Packaging still remains a bottleneck introduced, belatedly, at the end of the design cycle, and often delaying or even preventing industrialisation and commercialisation. It is well known that selecting the appropriate packaging method may be the decisive factor that determines a product’s success or its premature failure. Choosing the right technology, therefore, is not a marginal concern, but pivotal to the product design. The existence of professional suppliers of packaging and assembly is an essential element in the supply chain and critical for the manufacturing and commercialisation of MNT-based products. In addition, the incorporation of packaging and assembly techniques at the front-end of the engineering cycle will pay back in terms of financial savings and shorter timescales to market. Methodologies for a ‘design for micro nano manufacturing’ approach are under development.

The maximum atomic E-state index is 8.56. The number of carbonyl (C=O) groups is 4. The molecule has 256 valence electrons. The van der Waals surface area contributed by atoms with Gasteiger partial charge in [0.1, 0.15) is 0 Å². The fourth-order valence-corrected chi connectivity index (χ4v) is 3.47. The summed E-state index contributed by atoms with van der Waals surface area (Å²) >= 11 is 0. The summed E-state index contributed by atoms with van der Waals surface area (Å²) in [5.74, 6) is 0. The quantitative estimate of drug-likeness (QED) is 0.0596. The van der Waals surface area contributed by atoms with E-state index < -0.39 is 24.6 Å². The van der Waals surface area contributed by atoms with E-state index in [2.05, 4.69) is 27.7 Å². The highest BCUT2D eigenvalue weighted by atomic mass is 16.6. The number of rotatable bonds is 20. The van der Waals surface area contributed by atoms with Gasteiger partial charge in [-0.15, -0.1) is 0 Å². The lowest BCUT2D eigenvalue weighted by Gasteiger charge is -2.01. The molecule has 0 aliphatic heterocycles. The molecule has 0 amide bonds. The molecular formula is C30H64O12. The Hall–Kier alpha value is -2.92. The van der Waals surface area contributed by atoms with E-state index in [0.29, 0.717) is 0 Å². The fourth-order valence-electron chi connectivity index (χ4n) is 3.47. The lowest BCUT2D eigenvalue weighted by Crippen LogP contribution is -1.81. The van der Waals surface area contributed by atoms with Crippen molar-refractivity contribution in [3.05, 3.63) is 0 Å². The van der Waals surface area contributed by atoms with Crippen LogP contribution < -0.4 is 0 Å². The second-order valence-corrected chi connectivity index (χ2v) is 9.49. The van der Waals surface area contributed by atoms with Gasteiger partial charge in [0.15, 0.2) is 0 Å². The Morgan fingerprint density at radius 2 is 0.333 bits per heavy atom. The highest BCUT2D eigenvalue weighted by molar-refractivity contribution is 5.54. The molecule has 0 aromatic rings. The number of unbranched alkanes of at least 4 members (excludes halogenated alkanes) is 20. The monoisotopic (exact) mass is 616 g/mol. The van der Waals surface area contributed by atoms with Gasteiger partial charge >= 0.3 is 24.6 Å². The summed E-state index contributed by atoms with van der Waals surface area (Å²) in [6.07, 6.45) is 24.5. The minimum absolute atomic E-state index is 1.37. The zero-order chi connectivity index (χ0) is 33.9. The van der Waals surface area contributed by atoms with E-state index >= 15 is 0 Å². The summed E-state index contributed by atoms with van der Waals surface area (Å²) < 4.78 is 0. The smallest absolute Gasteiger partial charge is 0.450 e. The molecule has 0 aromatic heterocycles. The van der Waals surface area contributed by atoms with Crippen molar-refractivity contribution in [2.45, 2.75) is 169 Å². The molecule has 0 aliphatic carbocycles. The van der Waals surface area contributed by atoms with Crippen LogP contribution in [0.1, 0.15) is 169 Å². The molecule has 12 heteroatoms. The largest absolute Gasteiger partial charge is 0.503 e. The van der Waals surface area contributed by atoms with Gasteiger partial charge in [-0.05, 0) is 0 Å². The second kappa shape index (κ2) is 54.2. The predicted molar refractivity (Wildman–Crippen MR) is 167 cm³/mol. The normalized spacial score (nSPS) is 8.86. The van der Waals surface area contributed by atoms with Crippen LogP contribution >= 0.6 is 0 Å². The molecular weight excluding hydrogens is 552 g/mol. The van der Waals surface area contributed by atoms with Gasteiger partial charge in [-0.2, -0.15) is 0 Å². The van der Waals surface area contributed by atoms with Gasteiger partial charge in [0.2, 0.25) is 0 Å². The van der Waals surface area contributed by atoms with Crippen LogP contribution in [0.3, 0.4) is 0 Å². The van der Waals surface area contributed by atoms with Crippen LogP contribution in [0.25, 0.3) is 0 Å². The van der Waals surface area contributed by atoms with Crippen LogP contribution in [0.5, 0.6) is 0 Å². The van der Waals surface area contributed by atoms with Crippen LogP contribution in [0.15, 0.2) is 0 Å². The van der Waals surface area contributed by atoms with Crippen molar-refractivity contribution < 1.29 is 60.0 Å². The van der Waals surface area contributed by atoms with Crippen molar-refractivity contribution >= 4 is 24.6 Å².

Many companies working in the field of nanotechnology aim at the extension of semiconductor equipment to suit the market needs (the so-called “top down” approach). Also several companies are offering equipment based on chemical and physical processes for the production of small particles and nanotubes. The “bottom up” approach, aiming to build nanotechnology products practically atom by atom, is less prevalent. There is an ample supply of Scanning Probe Microscopy based tools, but such instruments are not yet able to combine nanotechnology precision with industrial volume demand. Processes for molecular self-assembly, which are potentially more suitable for economical mass production, are still in development and far from industrialisation.